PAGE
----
Signs of the future

Columnist Diana French touches on government legislation, effects following Japan's tsunami, and industrial development.

The B.C. and federal governments are on a lag-is-to-sag (latest buzz word) process of pushing legislation through their respective houses without much (any?) time for study or debate.

The Harper government has its omnibus “Trojan Horse” bill, and the Clark government is cramming bills through the last few days of the legislative session. Both have majority governments so they can do  whatever they want to.

Let’s hope they get it right, because we’ll all have to live with the consequences if they don’t.

A couple of thoughts  come to mind. Like haste makes waste; act in haste, repent at leisure.


GD#5 recently returned from a school trip to China. GDs # 6&7 from a trip to Germany to visit their maternal grandparents. The world travellers had several things in common, eg even familiar food tasted different, and language difficulties. However, in terms of language, GD#5  and her teenage friends have their own lingo and sometimes I have no idea what they’re talking about.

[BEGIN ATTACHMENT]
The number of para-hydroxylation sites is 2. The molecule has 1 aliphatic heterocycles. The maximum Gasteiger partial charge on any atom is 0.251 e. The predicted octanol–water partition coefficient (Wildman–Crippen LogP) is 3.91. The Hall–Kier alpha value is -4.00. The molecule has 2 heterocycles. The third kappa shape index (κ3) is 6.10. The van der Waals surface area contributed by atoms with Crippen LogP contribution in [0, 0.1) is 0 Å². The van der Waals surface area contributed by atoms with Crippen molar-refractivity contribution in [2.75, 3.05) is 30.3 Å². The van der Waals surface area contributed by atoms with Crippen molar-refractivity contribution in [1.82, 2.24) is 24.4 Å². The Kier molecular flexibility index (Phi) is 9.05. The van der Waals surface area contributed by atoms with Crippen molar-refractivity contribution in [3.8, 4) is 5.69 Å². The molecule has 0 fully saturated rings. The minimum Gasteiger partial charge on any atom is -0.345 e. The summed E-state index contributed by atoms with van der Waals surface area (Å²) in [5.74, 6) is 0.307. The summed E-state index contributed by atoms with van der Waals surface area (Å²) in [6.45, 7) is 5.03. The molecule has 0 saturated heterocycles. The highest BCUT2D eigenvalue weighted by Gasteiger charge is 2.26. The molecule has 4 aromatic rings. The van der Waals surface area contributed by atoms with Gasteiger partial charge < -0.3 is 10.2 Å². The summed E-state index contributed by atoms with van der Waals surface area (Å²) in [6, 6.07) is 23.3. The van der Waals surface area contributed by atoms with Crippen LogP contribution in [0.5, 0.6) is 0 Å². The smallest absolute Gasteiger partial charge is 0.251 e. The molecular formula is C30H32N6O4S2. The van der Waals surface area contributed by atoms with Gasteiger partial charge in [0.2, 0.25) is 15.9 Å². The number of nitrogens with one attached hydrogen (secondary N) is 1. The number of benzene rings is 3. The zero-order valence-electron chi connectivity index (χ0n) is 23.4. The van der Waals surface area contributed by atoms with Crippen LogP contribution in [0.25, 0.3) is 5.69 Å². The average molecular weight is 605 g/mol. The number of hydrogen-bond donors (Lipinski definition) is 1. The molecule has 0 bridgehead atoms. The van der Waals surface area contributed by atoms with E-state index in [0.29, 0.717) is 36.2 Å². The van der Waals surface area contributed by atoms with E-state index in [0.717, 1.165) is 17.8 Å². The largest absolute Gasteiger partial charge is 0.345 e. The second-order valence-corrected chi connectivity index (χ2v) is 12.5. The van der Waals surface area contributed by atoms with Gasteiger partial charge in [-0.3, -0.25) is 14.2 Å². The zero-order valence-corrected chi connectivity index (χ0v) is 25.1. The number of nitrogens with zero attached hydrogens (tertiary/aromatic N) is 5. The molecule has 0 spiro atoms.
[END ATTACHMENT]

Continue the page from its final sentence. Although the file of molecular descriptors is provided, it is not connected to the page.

When I was growing up on an island in B.C.’s “inside passage” we spent a lot of time on the beaches and we often found (and treasured) glass floats and nets that had escaped from Japanese fishermen.

Today’s beachcombers may find treasures in the humungous amount of stuff that’s arriving from last year’s tsunami in Japan, but there is so much of it already communities all along the Pacific coast are wondering how they will cope with it. What’s worse, no one knows yet if any of it is radioactive.

Mother Nature not only has last bats, she doesn’t play fair.


In Richmond, there are plans to turn some excellent agricultural land into an industrial development for the Deltaport container port expansion.

In East Vancouver, volunteers have turned a paved parking lot into a raised bed garden.

Is this the future?

Diana French is a freelance columnist for the Tribune. She is a former Tribune editor, retired teacher, historian, and book author.